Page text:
Nervous New Father , My almost first post.

I first envisioned while my wife was pregnant.  As a nervous almost new father, wringing my hands waiting for a long 9 months to end, and a whole new life as I know it to start, I wrote this:


Mission: Medical advice about children for parents from the perspective of a new father who’s an experienced pediatrician.


Welcome to my blog.  I have been a pediatrician for 15 years, but never a father.  On my pediatric residency application I was tempted to joke, a pediatrician without kids, is like  a podiatrist without feet.  I am a great pediatrician, yet I have always known there is no replacement for personal experience over merely knowing good theory about raising children.  I have the advantage of having learned great pediatric knowledge without the emotional interference to cloud the facts and my judgment when making medical decisions.  Now I  am looking at the world through whole new eyes as a new father. 


I am writing my first entry as I sit in the hospital on the Labor and Delivery ward.  Our long anticipated due date was yesterday.  We came in this morning for our Non-Stress Test (hah!).  It is done after you’re full term to just check up on the baby and the womb.  Apparently, the amniotic fluid in there is low, so there was “no room in the womb” (say that 3 times fast), and they’ve decided it’s time for us to be put into labor.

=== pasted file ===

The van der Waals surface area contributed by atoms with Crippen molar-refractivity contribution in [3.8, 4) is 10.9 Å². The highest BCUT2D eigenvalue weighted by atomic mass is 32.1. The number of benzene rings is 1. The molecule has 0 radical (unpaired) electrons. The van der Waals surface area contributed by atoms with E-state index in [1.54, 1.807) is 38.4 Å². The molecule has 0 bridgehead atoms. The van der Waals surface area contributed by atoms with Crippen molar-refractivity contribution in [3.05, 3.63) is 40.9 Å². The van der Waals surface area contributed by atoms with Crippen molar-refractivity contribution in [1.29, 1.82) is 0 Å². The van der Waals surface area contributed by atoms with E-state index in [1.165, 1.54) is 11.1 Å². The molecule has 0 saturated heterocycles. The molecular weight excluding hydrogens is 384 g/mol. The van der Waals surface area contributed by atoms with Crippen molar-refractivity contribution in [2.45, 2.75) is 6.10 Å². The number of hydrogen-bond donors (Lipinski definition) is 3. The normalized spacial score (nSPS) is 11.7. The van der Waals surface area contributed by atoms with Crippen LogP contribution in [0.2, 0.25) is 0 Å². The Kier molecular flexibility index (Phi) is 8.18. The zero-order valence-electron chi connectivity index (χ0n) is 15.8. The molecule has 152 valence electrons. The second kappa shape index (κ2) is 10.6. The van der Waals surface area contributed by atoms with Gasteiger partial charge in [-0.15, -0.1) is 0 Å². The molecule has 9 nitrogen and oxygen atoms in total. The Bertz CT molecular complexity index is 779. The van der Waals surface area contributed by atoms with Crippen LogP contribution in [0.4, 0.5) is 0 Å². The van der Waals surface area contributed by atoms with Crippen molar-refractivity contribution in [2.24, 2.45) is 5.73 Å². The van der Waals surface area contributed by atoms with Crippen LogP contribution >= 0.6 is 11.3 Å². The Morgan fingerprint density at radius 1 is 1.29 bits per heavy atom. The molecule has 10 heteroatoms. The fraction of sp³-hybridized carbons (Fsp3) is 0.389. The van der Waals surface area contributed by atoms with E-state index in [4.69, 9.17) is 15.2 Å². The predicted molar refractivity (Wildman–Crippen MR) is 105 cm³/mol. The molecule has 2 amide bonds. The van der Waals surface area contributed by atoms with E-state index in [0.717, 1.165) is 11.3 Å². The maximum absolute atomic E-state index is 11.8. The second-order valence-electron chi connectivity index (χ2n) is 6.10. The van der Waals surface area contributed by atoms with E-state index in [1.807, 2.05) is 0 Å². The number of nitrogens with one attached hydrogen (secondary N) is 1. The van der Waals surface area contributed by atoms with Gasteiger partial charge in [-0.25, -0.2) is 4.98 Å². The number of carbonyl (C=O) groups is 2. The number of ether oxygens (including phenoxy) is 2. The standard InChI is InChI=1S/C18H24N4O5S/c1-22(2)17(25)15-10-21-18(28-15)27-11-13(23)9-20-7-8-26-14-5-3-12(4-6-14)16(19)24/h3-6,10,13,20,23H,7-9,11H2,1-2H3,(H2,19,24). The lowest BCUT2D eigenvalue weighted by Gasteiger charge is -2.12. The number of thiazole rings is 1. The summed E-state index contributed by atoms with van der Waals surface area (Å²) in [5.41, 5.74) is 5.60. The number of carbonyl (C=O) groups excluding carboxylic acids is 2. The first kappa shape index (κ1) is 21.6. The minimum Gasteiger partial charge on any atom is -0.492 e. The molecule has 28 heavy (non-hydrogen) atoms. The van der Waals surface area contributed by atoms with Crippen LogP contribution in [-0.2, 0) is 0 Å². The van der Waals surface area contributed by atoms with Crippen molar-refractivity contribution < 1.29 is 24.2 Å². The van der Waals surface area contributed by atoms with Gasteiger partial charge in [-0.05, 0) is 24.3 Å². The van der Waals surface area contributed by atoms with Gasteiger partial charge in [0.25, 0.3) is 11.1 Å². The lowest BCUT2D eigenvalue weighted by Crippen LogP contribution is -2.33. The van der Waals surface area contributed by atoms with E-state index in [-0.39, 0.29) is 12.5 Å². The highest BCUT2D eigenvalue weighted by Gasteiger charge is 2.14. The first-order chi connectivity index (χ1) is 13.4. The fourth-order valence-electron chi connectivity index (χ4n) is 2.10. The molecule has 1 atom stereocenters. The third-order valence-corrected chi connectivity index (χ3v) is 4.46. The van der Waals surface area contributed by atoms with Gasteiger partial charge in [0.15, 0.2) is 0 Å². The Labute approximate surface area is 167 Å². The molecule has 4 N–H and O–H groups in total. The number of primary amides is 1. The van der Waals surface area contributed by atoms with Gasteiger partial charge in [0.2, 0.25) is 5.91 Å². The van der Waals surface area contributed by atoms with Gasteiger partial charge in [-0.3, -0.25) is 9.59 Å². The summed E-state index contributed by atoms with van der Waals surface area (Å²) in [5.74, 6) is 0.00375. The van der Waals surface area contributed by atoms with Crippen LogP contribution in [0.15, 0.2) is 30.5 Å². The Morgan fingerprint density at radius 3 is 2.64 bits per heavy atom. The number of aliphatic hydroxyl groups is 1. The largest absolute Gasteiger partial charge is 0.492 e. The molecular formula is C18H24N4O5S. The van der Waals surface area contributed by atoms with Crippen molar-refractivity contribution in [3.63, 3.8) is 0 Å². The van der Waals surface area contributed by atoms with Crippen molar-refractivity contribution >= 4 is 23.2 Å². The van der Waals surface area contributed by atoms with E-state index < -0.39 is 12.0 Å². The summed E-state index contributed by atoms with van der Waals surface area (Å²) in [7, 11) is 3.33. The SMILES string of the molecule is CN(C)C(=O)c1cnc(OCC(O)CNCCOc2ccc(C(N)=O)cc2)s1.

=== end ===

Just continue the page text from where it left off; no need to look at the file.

In our case, it’s not a matter of the fluid leaking.  It’s that towards the end of pregnancy, the placenta naturally becomes more inefficient.  There are other reasons for someone to have low fluid, but ours was fine a few days ago, when we had an ultrasound with some early phase contractions.


It’s both a relief to finally be starting labor, and a disappointment that things didn’t happen naturally.  I am grateful we have the technology, to discover the fluid is low, and to catch problems before they arise.


What do you think?


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